>This is what happened and what didn’t happen.
After finishing up in Siem Reap visiting Angkor Wat et al, my plan was to head to Poipet and from there catch a bus to Chong Mek (Thailand), immediately heading to Pakse, Southern Laos. This wasn’t my preferred option as I really would have liked to head to Stung Kreng (spelling?!?) and then overland from Cambodia directly into Laos (skipping Thailand altogether for the moment), but was advised this was too hard and expensive and not worth the hassle. Fair enough, I’m not into undue hassle so I took the supposed easy route.
What I did manage was getting from Siem Reap to Poipet, crossing though immigration and into Thailand (stopping for a Magnum ice cream on the way!). This was prebooked so no great feat on my part.
From here it gets a bit strange. On the advice of a bus driver I took a tuk-tuk to the bus station and there boarded what I believed was a bus to Chong Mek. This would be too simple of course. In fact the bus wasn’t going to Chong Mek at all, although I understood that it would be heading at least towards there. To make matters worse, I didn’t even have any baht to pay for the fare. Yeah yeah, so I’m to blame for that one. I was just so used to using US dollars in Cambodia that I thought it wouldn’t be a problem doing the same for emergencies in Thailand. No such luck. Fortunately there was one lady on the bus who took pity on me and made her sister pay my fare. This was also the lady who told me that the bus wasn’t going to Chong Mek but to some place on no map I have ever seen.
Here I was faced with the prospect of being in a place I didn’t know, with no money, very little understanding of Thai and very little chance that anyone would speak English. My chances of getting accommodation slim, and everything else probably impossible.
Again fortune was with me as the same lady who made her sister pay my bus fare, invited me to stay at her place. I accepted straight away. It wasn’t until later that I thought this could be a bit iffy given that I didn’t know her, where I was or where she was taking me (perhaps somewhere to steal my money – although as I didn’t have any this wouldn’t have been any fun for her). I didn’t really have an option though so I gratefully followed her on her way home, which was another bus ride of one hour in the complete opposite direction to where I was headed.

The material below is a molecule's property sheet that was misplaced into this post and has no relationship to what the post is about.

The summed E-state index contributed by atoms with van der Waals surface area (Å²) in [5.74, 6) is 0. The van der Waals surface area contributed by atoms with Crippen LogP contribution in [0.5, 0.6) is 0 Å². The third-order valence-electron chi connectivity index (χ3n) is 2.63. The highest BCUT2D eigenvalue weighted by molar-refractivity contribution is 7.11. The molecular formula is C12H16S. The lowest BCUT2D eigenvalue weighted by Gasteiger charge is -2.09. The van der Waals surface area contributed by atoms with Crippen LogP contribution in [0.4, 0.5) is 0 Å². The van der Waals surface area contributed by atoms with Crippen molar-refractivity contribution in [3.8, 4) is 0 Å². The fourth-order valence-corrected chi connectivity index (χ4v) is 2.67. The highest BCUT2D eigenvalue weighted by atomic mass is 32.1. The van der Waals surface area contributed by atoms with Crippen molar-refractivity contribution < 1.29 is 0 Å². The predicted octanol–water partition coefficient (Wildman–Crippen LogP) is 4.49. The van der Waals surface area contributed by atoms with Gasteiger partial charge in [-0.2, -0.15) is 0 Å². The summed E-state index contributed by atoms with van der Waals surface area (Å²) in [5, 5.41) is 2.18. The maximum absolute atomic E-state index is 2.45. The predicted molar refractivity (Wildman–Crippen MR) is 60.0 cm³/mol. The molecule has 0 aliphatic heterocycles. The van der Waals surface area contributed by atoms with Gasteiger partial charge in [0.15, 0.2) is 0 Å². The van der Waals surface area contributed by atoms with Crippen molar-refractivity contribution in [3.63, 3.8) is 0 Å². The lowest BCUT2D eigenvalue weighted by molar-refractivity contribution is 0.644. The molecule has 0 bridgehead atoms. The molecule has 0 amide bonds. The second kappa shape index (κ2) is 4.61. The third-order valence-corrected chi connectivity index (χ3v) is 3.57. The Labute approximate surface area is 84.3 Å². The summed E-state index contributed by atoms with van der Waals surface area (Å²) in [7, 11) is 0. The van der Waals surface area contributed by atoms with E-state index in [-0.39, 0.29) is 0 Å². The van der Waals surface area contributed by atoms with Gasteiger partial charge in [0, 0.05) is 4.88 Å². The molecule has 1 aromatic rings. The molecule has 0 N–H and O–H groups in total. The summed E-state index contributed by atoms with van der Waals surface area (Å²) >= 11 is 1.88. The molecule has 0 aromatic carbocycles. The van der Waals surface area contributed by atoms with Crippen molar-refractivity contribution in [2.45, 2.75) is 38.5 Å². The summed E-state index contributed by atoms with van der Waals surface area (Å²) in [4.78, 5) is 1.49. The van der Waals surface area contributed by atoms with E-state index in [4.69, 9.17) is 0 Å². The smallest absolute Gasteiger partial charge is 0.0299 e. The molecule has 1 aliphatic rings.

By the time we got there I was exhausted and concerned about where I was and how I would get any money to get out. These problems soon left my mind though as everyone in the village seemed to be related and turned up to visit their exciting guest from Australia staying at their humble home. My spoken Thai really is pathetic and although a few of the girls knew some English, most of the conversation was based on smiling faces and nodding. It wasn’t long before I was drinking (sprite) with one guy who kept filling my glass (good thing it wasn’t alcohol) and giving me the thumbs up. He was a hoot but eventually his wife dragged him away so one of the other twenty people could sit beside me. For entertainment value I took out some photos I had developed and showed them around. Major excitement and in the end I ended up giving quite a few of them away and autographing the back with the promise to send more in the mail at a later date.
Eventually I moved on to another house where I was asked to stay and I slept on the ground in the living room with the rest of the family.
By the morning I had learned to say dog and duck in Thai (useful?) and a few other things which I now forget. One quick ride on the back of a motorbike to the nearest town so I could change money at the bank … which was closed. But again I was in luck, the ATM accepted my card and gave me money! I think my Rocky style jumping up and down was a highlight for everyone around, but I didn’t care. I had money, I could pay back my debts and get back on the road.
The lovely Thai family all posed for a photo, then took me to the road where I could catch a passing bus still in the complete opposite direction to where I was heading, but it was a bus nonetheless. I ended up changing my plans altogether and headed north to Nong Khai (where I am now) and where I will cross into Vientiane (Laos) tomorrow morning. This is only about 600km from where I had planned to be the day before, but what the hell. Now I’m in a town within sight of a place that I have at least heard of.
I must say that the hospitality of the Thai family was beautiful and I should never have worried, but for about 24 hours I had no idea where I was. Now I have another great experience to add to my travels and I remember again how fortunate I am to have the life that I have.
Lana and family – oops, sorry this was probably a bad risk to take but I didn’t have an option and it’s all ok in the end (plus I will be good from now on).
>This is what happened and what didn’t happen.